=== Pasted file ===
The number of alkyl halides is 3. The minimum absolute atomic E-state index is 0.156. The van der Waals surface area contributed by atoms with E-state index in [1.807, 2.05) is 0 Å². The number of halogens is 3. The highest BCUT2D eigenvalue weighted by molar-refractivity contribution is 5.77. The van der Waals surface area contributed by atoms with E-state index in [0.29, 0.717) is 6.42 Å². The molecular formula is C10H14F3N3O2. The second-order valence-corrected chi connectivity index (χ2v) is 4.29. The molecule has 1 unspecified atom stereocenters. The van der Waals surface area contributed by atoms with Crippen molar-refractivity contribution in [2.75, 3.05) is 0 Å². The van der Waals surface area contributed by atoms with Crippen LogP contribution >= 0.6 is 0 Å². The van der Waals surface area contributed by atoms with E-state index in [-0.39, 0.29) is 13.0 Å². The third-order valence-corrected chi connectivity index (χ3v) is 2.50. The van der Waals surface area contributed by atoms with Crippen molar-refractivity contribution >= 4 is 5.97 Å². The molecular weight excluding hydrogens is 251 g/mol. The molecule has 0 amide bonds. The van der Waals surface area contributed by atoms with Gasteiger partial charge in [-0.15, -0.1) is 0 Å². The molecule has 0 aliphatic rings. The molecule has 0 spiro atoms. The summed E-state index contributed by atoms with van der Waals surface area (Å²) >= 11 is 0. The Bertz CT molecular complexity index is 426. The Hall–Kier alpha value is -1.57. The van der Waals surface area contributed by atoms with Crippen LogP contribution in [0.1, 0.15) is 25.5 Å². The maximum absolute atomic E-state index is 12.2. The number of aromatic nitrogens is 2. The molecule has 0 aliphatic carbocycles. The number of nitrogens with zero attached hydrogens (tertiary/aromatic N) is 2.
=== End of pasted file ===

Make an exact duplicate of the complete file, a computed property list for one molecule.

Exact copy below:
The number of alkyl halides is 3. The minimum absolute atomic E-state index is 0.156. The van der Waals surface area contributed by atoms with E-state index in [1.807, 2.05) is 0 Å². The number of halogens is 3. The highest BCUT2D eigenvalue weighted by molar-refractivity contribution is 5.77. The van der Waals surface area contributed by atoms with E-state index in [0.29, 0.717) is 6.42 Å². The molecular formula is C10H14F3N3O2. The second-order valence-corrected chi connectivity index (χ2v) is 4.29. The molecule has 1 unspecified atom stereocenters. The van der Waals surface area contributed by atoms with Crippen molar-refractivity contribution in [2.75, 3.05) is 0 Å². The van der Waals surface area contributed by atoms with Crippen LogP contribution >= 0.6 is 0 Å². The van der Waals surface area contributed by atoms with E-state index in [-0.39, 0.29) is 13.0 Å². The third-order valence-corrected chi connectivity index (χ3v) is 2.50. The van der Waals surface area contributed by atoms with Crippen molar-refractivity contribution >= 4 is 5.97 Å². The molecular weight excluding hydrogens is 251 g/mol. The molecule has 0 amide bonds. The van der Waals surface area contributed by atoms with Gasteiger partial charge in [-0.15, -0.1) is 0 Å². The molecule has 0 aliphatic rings. The molecule has 0 spiro atoms. The summed E-state index contributed by atoms with van der Waals surface area (Å²) >= 11 is 0. The Bertz CT molecular complexity index is 426. The Hall–Kier alpha value is -1.57. The van der Waals surface area contributed by atoms with Crippen LogP contribution in [0.1, 0.15) is 25.5 Å². The maximum absolute atomic E-state index is 12.2. The number of aromatic nitrogens is 2. The molecule has 0 aliphatic carbocycles. The number of nitrogens with zero attached hydrogens (tertiary/aromatic N) is 2.